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Tuesday, December 3, 2013

Silat Sterlak (Silat Terlak)

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Combat of Silat Sterlak

Silat is a form of martial arts originated in the ancient south east Asia, particularly in the region we know today as Indonesia and Malaysia.

Silat Sterlak is a system, the name of which implies ‘to attack with strength’. This art of silat sterlak also known as terlak in Malaysia, tiralak, tralak, stralak and sterlak.

In addition there are also many derivative styles such as Terlak Nata, and Terlak Empat.

The Silat Sterlak style of silat originated from the Kamang, Agam region of West Sumatra around 1852. It is said to have been created by Guru Tuanku Syech Habibullah and later modified and made popular by Guru Ulud Bagindo Chatib around 1865.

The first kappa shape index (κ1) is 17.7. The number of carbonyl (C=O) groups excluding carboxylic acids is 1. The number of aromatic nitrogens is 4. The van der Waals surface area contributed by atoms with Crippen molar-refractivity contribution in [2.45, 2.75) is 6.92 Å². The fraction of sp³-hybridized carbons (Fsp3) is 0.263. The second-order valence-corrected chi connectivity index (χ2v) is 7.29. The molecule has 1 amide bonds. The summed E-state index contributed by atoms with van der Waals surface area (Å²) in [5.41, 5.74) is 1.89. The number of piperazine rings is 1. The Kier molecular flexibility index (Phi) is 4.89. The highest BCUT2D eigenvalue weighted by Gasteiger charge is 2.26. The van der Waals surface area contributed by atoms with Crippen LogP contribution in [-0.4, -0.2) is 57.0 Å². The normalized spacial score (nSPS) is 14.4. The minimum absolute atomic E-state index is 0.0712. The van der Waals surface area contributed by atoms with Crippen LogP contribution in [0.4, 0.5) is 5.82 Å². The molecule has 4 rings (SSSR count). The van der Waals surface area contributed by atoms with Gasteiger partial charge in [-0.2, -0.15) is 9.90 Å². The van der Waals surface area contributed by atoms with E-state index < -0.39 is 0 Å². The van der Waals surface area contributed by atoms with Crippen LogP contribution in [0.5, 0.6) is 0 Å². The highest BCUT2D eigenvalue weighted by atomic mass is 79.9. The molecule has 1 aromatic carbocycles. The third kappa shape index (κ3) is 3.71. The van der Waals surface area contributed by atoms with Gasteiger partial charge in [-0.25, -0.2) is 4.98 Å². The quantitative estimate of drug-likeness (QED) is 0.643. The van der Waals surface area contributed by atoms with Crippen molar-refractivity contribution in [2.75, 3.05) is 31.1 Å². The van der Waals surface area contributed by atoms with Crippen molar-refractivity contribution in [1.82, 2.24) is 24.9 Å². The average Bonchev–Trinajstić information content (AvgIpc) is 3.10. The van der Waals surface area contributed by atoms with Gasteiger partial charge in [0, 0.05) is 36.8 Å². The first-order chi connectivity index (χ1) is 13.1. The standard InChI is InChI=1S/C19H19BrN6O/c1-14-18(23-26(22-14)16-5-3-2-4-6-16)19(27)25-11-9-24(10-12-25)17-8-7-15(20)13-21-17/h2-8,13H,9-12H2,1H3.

It was said that Silat Sterlak, the Minangkabau style, was designed as a countermeasure to silat harimau imitating ‘the fury of a herd of stampeding elephants, combining that with the wariness of the stalking tiger.’

Trainees are concerned with applying the whole body force behind the fist, foot, or head in making their attacks.

This style would spread across Indonesia’s archipelago and into Malaysia most notably in the Malay Semenanjung area.

The name Silat Sterlak signifies “to attack with strength”. It was the style developed to counter the dangerous harimau (tiger) system of silat.

Silat Sterlak has a very direct approach in its application. The mindset is to attack the opponent as a herd of stampeding elephants. Its soul emphasis is on direct powerful attacks, throwing the entire body weight behind the strike. This gave the art a hard Japanese kamikaze approach to combat. Unlike most martial art systems that step and parry off the center line of attack, Sterlak steps forward with solid grounding footwork, attacking whilst defending in one swift movement.

Video Silat Terlak 4

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